AI will eat the world
Given enough time and compute resources, AI will replace 90% of the knowledge work we do today. At the current rate of automation that time may be shorter than we think. The 90% that is replaced by AI will be the simpler things, repetitive well defined tasks. This replacement is inevitable, all we can do is decide how to respond. We can choose to embrace the change and let that 90% open up a world of possibility or we can fight it until it wins and be left in the dark. At a political level we need to prepare for this change and ensure we take the steps that leave us all better off rather than leaving significant portions of the workforce without employment. When this replacement happens, its not the end of the story. This trend will continue so long as replacing knowledge work with AI provides an efficiency gain. A cycle that will likely get faster as we progress.
Why it's inevitable that AI will take over most knowledge work
As individuals we crave novelty, as corporation we crave efficiency. In both cases the work we do continues to become more refined and repeatable. In doing so, we can work faster and stretch ourselves to work on more complex tasks. The work at the bottom of the pile quickly becomes mundane, we look for ways to do that quickly and hopefully spend time on the 10% at the top. Economically the knowledge work in the 90% is ripe for automation. When tasks become well defined they are strong candidates for replacement by AI.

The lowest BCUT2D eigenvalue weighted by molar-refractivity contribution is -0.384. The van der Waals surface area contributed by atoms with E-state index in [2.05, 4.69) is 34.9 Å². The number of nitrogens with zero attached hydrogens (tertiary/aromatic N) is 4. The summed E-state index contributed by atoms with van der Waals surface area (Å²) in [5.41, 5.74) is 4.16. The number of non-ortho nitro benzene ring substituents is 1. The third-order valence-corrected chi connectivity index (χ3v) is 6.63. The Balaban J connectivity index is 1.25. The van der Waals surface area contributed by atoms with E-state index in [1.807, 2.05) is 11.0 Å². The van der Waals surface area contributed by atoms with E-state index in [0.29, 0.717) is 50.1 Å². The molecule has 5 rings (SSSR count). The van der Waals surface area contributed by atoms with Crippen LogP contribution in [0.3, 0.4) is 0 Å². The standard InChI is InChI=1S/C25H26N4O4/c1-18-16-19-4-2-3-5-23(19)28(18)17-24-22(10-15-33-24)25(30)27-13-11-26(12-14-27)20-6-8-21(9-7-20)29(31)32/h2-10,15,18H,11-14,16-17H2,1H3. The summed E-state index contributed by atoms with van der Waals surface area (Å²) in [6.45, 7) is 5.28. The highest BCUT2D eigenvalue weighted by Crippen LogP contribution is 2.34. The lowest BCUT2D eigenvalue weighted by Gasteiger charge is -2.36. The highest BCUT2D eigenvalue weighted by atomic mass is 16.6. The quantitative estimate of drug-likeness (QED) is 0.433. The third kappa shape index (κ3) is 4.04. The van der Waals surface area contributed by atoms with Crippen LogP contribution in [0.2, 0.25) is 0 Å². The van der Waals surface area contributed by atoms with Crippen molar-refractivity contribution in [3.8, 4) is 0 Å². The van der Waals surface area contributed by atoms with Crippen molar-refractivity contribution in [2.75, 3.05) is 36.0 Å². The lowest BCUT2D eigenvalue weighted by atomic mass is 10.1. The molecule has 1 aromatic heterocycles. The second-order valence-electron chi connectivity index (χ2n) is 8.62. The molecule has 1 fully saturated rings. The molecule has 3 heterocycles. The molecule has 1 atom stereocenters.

The final 10% remains mainly because it is new. It is knowledge work primarily focused around discovery and invention. Often hard to describe this work sits at the limits of our understanding of whatever task we're working on. That however, is not a permanent thing. As we progress and repeat work at this level it quickly becomes systematized. The top 10% shifts a little higher and the cycle continues. This shift is completely disjoint from AI. Today, when this cycle happens we create new roles and move work to new roles. When AI (or any complex automation) enters this loop, the work can be offloaded at a significantly reduced cost. This will either create an opportunity or a threat, depending on who is in charge.